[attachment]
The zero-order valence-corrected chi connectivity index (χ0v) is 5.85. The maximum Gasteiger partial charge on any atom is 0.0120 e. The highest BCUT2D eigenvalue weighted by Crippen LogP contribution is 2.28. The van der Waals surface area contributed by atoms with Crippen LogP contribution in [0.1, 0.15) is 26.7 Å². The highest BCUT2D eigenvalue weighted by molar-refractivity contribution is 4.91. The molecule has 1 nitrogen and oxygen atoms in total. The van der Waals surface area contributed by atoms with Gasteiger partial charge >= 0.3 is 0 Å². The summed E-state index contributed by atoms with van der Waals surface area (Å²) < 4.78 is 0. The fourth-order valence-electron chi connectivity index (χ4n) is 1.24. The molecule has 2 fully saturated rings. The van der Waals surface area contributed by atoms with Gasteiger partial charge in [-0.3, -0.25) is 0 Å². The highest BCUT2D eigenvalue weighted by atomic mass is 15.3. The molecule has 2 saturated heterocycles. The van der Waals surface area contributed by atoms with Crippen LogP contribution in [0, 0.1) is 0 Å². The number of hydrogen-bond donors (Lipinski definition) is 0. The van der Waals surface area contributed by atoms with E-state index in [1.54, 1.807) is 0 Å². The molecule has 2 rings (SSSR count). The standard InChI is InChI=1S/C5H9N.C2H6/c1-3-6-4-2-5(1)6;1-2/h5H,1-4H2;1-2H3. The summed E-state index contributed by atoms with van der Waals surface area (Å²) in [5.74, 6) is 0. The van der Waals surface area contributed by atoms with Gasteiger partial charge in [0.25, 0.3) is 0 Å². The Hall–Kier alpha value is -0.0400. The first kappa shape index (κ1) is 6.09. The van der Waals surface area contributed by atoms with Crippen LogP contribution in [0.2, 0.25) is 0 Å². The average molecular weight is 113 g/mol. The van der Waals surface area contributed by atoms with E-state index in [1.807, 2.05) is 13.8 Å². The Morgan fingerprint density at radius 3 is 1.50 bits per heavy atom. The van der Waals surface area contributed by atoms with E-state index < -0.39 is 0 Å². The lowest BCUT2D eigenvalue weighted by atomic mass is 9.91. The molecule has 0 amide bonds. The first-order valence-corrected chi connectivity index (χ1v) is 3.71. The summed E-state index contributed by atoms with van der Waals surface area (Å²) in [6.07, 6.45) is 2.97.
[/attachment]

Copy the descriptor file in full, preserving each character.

The zero-order valence-corrected chi connectivity index (χ0v) is 5.85. The maximum Gasteiger partial charge on any atom is 0.0120 e. The highest BCUT2D eigenvalue weighted by Crippen LogP contribution is 2.28. The van der Waals surface area contributed by atoms with Crippen LogP contribution in [0.1, 0.15) is 26.7 Å². The highest BCUT2D eigenvalue weighted by molar-refractivity contribution is 4.91. The molecule has 1 nitrogen and oxygen atoms in total. The van der Waals surface area contributed by atoms with Gasteiger partial charge >= 0.3 is 0 Å². The summed E-state index contributed by atoms with van der Waals surface area (Å²) < 4.78 is 0. The fourth-order valence-electron chi connectivity index (χ4n) is 1.24. The molecule has 2 fully saturated rings. The van der Waals surface area contributed by atoms with Gasteiger partial charge in [-0.3, -0.25) is 0 Å². The highest BCUT2D eigenvalue weighted by atomic mass is 15.3. The molecule has 2 saturated heterocycles. The van der Waals surface area contributed by atoms with Crippen LogP contribution in [0, 0.1) is 0 Å². The number of hydrogen-bond donors (Lipinski definition) is 0. The van der Waals surface area contributed by atoms with E-state index in [1.54, 1.807) is 0 Å². The molecule has 2 rings (SSSR count). The standard InChI is InChI=1S/C5H9N.C2H6/c1-3-6-4-2-5(1)6;1-2/h5H,1-4H2;1-2H3. The summed E-state index contributed by atoms with van der Waals surface area (Å²) in [5.74, 6) is 0. The van der Waals surface area contributed by atoms with Gasteiger partial charge in [0.25, 0.3) is 0 Å². The Hall–Kier alpha value is -0.0400. The first kappa shape index (κ1) is 6.09. The van der Waals surface area contributed by atoms with Crippen LogP contribution in [0.2, 0.25) is 0 Å². The average molecular weight is 113 g/mol. The van der Waals surface area contributed by atoms with E-state index in [1.807, 2.05) is 13.8 Å². The Morgan fingerprint density at radius 3 is 1.50 bits per heavy atom. The van der Waals surface area contributed by atoms with E-state index < -0.39 is 0 Å². The lowest BCUT2D eigenvalue weighted by atomic mass is 9.91. The molecule has 0 amide bonds. The first-order valence-corrected chi connectivity index (χ1v) is 3.71. The summed E-state index contributed by atoms with van der Waals surface area (Å²) in [6.07, 6.45) is 2.97.